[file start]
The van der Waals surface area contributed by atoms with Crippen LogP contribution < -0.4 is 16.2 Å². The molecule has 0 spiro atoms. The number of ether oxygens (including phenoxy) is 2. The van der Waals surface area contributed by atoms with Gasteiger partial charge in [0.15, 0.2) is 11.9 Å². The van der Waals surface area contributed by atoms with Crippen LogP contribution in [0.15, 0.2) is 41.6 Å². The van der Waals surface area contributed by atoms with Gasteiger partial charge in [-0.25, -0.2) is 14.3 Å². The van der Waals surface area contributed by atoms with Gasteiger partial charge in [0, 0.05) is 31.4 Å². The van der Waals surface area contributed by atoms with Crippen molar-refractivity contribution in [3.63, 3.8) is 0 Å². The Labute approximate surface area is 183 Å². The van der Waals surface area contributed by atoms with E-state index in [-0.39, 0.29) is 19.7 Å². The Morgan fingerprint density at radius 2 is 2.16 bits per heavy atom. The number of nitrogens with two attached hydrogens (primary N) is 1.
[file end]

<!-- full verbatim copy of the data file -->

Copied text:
The van der Waals surface area contributed by atoms with Crippen LogP contribution < -0.4 is 16.2 Å². The molecule has 0 spiro atoms. The number of ether oxygens (including phenoxy) is 2. The van der Waals surface area contributed by atoms with Gasteiger partial charge in [0.15, 0.2) is 11.9 Å². The van der Waals surface area contributed by atoms with Crippen LogP contribution in [0.15, 0.2) is 41.6 Å². The van der Waals surface area contributed by atoms with Gasteiger partial charge in [-0.25, -0.2) is 14.3 Å². The van der Waals surface area contributed by atoms with Gasteiger partial charge in [0, 0.05) is 31.4 Å². The van der Waals surface area contributed by atoms with Crippen molar-refractivity contribution in [3.63, 3.8) is 0 Å². The Labute approximate surface area is 183 Å². The van der Waals surface area contributed by atoms with E-state index in [-0.39, 0.29) is 19.7 Å². The Morgan fingerprint density at radius 2 is 2.16 bits per heavy atom. The number of nitrogens with two attached hydrogens (primary N) is 1.